I thanked my hosts and bid them goodnight. Elders McFadden and Lee were still working with the Palsy child so I left alone. Maybe I would explain if they called again, how there wasn’t any point in further meetings. Jailbait aside—though in Slovenia 16 is the age of consent—my values were not compatible with these people, and as much as I had enjoyed playing the devil’s advocate with these two, the joke was wearing thin. They wanted my soul for the one and true way. I wasn’t about to give it to them.

I didn’t pick up the phone the rest of the week and stayed away from the triple bridge. The following Saturday evening Andreja and I went to see a movie, a pretentious Spanish flick where the main characters, too rich for their own good, drown on their sailboat-yacht. I bashed the film on the way back to the car. Andreja was quiet, but she either liked the movie or was taking my critique personally, because she drove me to my apartment, didn’t park, didn’t offer an explanation. We had been on and off for several months. We were currently together, evidently just barely. Maybe she was cheating on me again.

Late that night, alone in my attic apartment, I lay in bed and listened to a strengthening wind that began to scratch at the shingles. Heavy clouds rolled down from the Julian Alps, and the stars extinguished from north to south in the skylight above my bed. I closed my eyes.

A lightening strike illuminated the exposed beam dividing my room in two. Another strike revealed swirling leaves. It was raining through the skylight.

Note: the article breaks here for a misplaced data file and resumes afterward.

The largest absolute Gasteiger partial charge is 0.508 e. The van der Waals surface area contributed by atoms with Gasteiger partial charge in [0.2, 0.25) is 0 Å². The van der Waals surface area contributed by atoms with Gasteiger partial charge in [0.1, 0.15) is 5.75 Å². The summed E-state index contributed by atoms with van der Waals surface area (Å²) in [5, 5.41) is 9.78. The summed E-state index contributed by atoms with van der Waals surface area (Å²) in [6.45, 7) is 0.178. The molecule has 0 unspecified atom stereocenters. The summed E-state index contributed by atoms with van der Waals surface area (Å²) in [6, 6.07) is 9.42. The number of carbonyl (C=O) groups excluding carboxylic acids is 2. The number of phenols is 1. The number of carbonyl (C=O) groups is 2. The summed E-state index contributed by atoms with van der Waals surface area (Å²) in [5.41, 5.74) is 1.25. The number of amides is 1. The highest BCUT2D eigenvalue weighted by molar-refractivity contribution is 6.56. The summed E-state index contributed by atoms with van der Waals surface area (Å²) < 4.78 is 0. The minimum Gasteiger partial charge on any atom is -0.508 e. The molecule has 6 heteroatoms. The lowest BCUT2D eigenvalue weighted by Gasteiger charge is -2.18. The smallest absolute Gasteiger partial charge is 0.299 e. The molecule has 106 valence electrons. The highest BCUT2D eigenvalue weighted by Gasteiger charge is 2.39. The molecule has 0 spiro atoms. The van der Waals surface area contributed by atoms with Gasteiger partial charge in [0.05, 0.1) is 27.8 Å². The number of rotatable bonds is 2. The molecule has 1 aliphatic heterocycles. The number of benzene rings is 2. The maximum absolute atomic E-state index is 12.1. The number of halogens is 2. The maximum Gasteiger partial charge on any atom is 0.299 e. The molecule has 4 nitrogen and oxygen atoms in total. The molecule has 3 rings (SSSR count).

I opened my eyes and was suspended in the swirl of rain and leaves, now levitated above my bed. I bent forward in a mid-air somersault, and out of my throat came the question Elder Lee had been encouraging me to pray on. “Is the Mormon way the one and true religion of God?” Lightening flooded the room with a powerful light. Only it wasn’t lightening this time, but a blinding shaft of white light. The beam shot into my chest filling me from fingertips to toes. Every hair on my body stood on end. I radiated the pure energy—the concentrated ecstasy of a thousand orgasms.

I opened my eyes and basked in the glow. I felt my boxers, not wet. After a few minutes I looked up at the clock. It was 9:30. With an aftershock up my spine I realized it was Sunday morning, that I had just enough time to put on my suit and make the 20 minute bike ride through the park to the Mormon ward.

There was only one thing to do, so I got dressed. I was already imagining myself telling the elders about my dream, how they’d make me retell it to the entire congregation (all eight of them) with my new high school friend standing at my side offering to translate. Were they going to dunk me in the water on the spot, or would they play the coy Buddhist and give me the cold shoulder for three days, make me prove my revelation? God directing me to a caffeine-free life without coffee and cigarettes, swear words, sex, or booze. And he wants me to put on scratchy underwear.

I went into the kitchen and filled the electric kettle. I stirred a couple spoonfuls of NesCafe into my mug and noticed my hands were shaking. I reached for the bottle with the pirate ship label and poured a nip into the mug. I took a sip. Rum really improves the taste of instant coffee. I sloshed in another shot for good measure. Then another. I had to clear my head, calm my nerves.

There were rational explanations for what had just happened. McFadden and Lee had closed each meeting with the passage about asking the Holy Ghost for the truth about the LDS church. That is exactly what I had done in the dream. I borrowed the bolt of light from the painting in the church. There would have been some leaves in the forest where Joseph Smith received his vision. The thunderstorm was my own embellishment.

I decided not to tell anyone about my dream, especially not Elder Lee. The week kept getting wierder. A heat wave baked my attic apartment to the point I slept outside on the balcony. I broke up with Andreja, again (my suspicions held). I got an email about the death of another former Eclectic member, then heard a guy I went to high school with got run down by a drunk driver. I was homesick. I never get homesick.